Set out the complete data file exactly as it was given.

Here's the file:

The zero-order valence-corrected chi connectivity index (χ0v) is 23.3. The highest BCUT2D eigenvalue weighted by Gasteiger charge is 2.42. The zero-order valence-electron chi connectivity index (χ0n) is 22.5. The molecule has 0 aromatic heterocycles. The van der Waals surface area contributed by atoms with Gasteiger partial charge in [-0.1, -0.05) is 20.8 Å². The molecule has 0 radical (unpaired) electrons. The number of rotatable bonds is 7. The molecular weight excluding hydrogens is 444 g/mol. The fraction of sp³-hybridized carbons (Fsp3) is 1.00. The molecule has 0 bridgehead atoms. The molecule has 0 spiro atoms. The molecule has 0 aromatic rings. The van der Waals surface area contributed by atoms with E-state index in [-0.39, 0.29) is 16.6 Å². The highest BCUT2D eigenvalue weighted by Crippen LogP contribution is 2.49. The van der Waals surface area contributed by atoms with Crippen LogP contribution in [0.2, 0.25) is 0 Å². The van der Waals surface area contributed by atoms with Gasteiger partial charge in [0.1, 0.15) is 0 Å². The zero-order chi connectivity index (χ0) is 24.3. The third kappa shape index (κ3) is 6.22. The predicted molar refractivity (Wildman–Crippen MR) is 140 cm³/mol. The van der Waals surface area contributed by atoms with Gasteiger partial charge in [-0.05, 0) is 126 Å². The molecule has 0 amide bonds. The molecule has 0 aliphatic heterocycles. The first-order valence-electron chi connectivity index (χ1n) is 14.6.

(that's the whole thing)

The zero-order valence-corrected chi connectivity index (χ0v) is 23.3. The highest BCUT2D eigenvalue weighted by Gasteiger charge is 2.42. The zero-order valence-electron chi connectivity index (χ0n) is 22.5. The molecule has 0 aromatic heterocycles. The van der Waals surface area contributed by atoms with Gasteiger partial charge in [-0.1, -0.05) is 20.8 Å². The molecule has 0 radical (unpaired) electrons. The number of rotatable bonds is 7. The molecular weight excluding hydrogens is 444 g/mol. The fraction of sp³-hybridized carbons (Fsp3) is 1.00. The molecule has 0 bridgehead atoms. The molecule has 0 spiro atoms. The molecule has 0 aromatic rings. The van der Waals surface area contributed by atoms with E-state index in [-0.39, 0.29) is 16.6 Å². The highest BCUT2D eigenvalue weighted by Crippen LogP contribution is 2.49. The van der Waals surface area contributed by atoms with Crippen LogP contribution in [0.2, 0.25) is 0 Å². The van der Waals surface area contributed by atoms with Gasteiger partial charge in [0.1, 0.15) is 0 Å². The zero-order chi connectivity index (χ0) is 24.3. The third kappa shape index (κ3) is 6.22. The predicted molar refractivity (Wildman–Crippen MR) is 140 cm³/mol. The van der Waals surface area contributed by atoms with Gasteiger partial charge in [-0.05, 0) is 126 Å². The molecule has 0 amide bonds. The molecule has 0 aliphatic heterocycles. The first-order valence-electron chi connectivity index (χ1n) is 14.6.